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Rewards offered for details on killers

The State Department is seeking permission from families of Americans killed by Palestinian terrorists, like Alisa Flatow's, to post their stories with reward information on the Web. ()

The State Department is seeking permission from families of Americans killed by Palestinian terrorists, like Alisa Flatow’s, to post their stories with reward information on the Web. ()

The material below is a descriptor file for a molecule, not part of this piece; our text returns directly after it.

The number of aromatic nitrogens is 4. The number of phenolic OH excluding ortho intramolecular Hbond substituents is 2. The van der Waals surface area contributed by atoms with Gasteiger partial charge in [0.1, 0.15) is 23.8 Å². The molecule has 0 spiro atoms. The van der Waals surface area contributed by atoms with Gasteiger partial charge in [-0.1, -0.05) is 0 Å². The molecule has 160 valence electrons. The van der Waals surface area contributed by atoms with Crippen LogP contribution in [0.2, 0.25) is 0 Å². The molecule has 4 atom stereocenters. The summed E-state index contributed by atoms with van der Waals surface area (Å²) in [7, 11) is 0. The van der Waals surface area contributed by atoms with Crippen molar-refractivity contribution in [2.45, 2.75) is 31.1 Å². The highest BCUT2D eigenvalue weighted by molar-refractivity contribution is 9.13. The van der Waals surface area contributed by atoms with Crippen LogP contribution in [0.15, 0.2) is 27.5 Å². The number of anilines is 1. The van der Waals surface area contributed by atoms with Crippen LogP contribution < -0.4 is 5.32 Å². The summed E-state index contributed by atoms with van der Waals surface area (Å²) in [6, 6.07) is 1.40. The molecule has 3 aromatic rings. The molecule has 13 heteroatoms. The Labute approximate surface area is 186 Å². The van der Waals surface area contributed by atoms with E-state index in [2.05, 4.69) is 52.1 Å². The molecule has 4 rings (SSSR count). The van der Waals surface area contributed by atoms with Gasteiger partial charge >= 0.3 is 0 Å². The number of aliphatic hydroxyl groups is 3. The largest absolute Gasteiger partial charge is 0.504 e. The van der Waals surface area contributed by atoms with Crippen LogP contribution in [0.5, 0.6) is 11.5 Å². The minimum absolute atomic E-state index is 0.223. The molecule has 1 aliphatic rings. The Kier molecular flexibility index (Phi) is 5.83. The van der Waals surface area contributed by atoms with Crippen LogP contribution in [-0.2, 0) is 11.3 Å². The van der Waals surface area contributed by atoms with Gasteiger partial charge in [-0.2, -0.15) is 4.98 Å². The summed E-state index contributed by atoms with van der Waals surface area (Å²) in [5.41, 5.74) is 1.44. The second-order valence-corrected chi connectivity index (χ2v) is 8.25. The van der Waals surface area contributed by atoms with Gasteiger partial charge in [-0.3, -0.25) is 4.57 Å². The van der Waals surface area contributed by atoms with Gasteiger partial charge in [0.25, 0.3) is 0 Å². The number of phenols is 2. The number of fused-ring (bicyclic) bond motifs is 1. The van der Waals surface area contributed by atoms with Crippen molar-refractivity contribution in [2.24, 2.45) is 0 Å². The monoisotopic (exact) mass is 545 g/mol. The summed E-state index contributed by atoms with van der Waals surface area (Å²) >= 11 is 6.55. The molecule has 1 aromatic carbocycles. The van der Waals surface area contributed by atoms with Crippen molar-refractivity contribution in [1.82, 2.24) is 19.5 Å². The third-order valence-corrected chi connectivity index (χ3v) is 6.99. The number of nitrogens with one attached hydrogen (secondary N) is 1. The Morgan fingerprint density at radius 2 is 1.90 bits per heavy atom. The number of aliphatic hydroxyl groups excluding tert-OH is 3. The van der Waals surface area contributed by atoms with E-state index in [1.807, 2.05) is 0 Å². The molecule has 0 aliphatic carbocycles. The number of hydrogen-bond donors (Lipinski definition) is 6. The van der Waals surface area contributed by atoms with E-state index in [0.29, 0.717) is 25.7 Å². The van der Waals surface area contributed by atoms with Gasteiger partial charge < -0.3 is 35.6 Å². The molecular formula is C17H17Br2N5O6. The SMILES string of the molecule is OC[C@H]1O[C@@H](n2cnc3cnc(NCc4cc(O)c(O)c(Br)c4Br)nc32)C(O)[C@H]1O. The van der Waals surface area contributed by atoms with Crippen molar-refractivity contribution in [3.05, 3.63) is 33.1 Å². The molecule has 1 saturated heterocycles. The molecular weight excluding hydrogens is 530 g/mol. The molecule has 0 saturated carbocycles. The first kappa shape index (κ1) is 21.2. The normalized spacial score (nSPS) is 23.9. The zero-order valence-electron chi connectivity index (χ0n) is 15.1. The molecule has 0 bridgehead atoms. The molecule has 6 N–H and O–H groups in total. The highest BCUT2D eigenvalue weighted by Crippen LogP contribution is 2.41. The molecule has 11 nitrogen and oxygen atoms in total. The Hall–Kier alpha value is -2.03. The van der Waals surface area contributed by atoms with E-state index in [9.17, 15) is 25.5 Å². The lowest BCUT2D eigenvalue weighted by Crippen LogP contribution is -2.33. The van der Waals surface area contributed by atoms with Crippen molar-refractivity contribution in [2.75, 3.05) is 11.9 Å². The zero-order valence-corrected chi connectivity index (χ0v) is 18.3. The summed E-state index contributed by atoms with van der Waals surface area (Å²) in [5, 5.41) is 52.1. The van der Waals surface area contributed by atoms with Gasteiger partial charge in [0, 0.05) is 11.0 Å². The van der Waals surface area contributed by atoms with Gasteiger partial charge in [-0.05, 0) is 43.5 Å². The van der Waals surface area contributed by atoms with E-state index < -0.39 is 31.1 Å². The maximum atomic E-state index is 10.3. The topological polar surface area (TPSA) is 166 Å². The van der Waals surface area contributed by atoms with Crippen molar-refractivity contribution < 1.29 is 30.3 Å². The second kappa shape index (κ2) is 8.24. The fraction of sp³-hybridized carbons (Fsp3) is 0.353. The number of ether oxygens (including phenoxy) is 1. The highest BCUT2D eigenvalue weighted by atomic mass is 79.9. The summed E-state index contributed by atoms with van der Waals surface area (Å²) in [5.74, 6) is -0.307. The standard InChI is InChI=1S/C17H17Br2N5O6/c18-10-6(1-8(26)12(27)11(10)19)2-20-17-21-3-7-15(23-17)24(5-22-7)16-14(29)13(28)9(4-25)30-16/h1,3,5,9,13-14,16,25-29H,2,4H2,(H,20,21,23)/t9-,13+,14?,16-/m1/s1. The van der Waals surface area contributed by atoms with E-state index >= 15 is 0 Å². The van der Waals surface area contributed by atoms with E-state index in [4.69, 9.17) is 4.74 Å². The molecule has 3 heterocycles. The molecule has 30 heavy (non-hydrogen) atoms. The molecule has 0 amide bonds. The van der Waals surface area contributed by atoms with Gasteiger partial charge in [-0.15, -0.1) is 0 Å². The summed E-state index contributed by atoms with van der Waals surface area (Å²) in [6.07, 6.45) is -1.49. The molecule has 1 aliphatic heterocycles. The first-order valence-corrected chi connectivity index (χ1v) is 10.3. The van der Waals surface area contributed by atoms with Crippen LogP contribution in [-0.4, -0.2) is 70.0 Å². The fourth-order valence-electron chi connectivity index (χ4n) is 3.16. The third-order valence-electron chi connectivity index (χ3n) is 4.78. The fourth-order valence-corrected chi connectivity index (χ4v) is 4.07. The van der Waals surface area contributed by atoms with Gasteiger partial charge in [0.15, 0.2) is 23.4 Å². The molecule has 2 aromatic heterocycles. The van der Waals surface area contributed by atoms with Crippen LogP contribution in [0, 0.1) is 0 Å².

WASHINGTON, Dec. 12 (JTA) — The State Department is asking American families whose relatives were killed by Palestinian terrorists for permission to post their stories — along with rewards for information — on the Internet. Between 50 and 60 letters are being sent to families of Americans killed by Palestinian violence. The letters from James Larocco, principal deputy assistant secretary for Near Eastern affairs, say the government will offer "substantial monetary rewards" for information leading to the arrest or conviction of people responsible for acts of terrorism. "The Rewards for Justice program has proven to be an effective incentive for those with information about terrorist attacks and has helped bring many terrorists to justice," Larocco wrote. Stephen Flatow has already returned the consent form. His daughter, Alisa, was killed in April 1995 when a suicide bomber affiliated with Islamic Jihad blew up a bus near Kfar Darom, a settlement in the Gaza Strip. The 20-year-old from West Orange, N.J., was taking a break from her studies at Brandeis University to visit Israel. Until the recent State Department decision, Flatow said, he had felt there was a "double standard" between efforts to apprehend those who kill Americans in other parts of the world and Palestinians who attack Americans. "We always felt we were being treated like the foster kids," he said. While the FBI investigated his daughter´s death, no efforts were made to seek the 12 members of Islamic Jihad linked to the attack, he said. "Some are still walking the streets of the West Bank and Gaza," Flatow said. State Department officials say the decision to broaden the rewards program is not a response to the Sept. 11 terror attacks on New York and Washington, but had been under consideration for months as the administration weighed the legalities. In Sept. 2000, the State Department said it did not want to post rewards for information on Americans killed in the Middle East because of efforts by Israel and the Palestinian Authority to apprehend suspects. At that time, 60 of 65 suspects accused of killing Americans between 1994 and 1998 were either dead or in Israeli or Palestinian custody, the State Department said. However, the last year of violence — when the Palestinian Authority released many prisoners from its jails — forced the United States to change tactics, officials said.. Morton Klein, national president of the Zionist Organization of America, said that in other parts of the world the U.S. government actively seeks information related to the deaths of Americans, including advertising in print and broadcast media and on billboards, matchboxes and elsewhere. "We are urging the State Department to try to capture these killers in the same way they do in other countries," said Klein, who was one of the most prominent advocates on the issue. "Simply having it all on a Web site is not the same as having it in the Palestinian media." Still, the inclusion on the Web site is a first step that ZOA and other American Jewish groups have been seeking for some time. "The fact that America recognizes that there are evil people not just in Afghanistan and Pakistan but in the Middle East is a terrific statement by the Bush administration," Flatow said. In recent weeks, the Bush administration has made significant strides to combat terrorism in the Middle East. Bush assured American Jewish leaders Monday that Hamas, Hezbollah and Islamic Jihad eventually will be targeted by the U.S.-led coalition against terrorism, and the Treasury Department recently shut down three U.S. organizations with financial links to Hamas. The Web site already lists other terrorists, including Osama bin Laden, the alleged mastermind behind the Sept. 11 attacks on America. The site is expected to be updated within weeks, once the State Department receives consent forms from a sufficient number of families.

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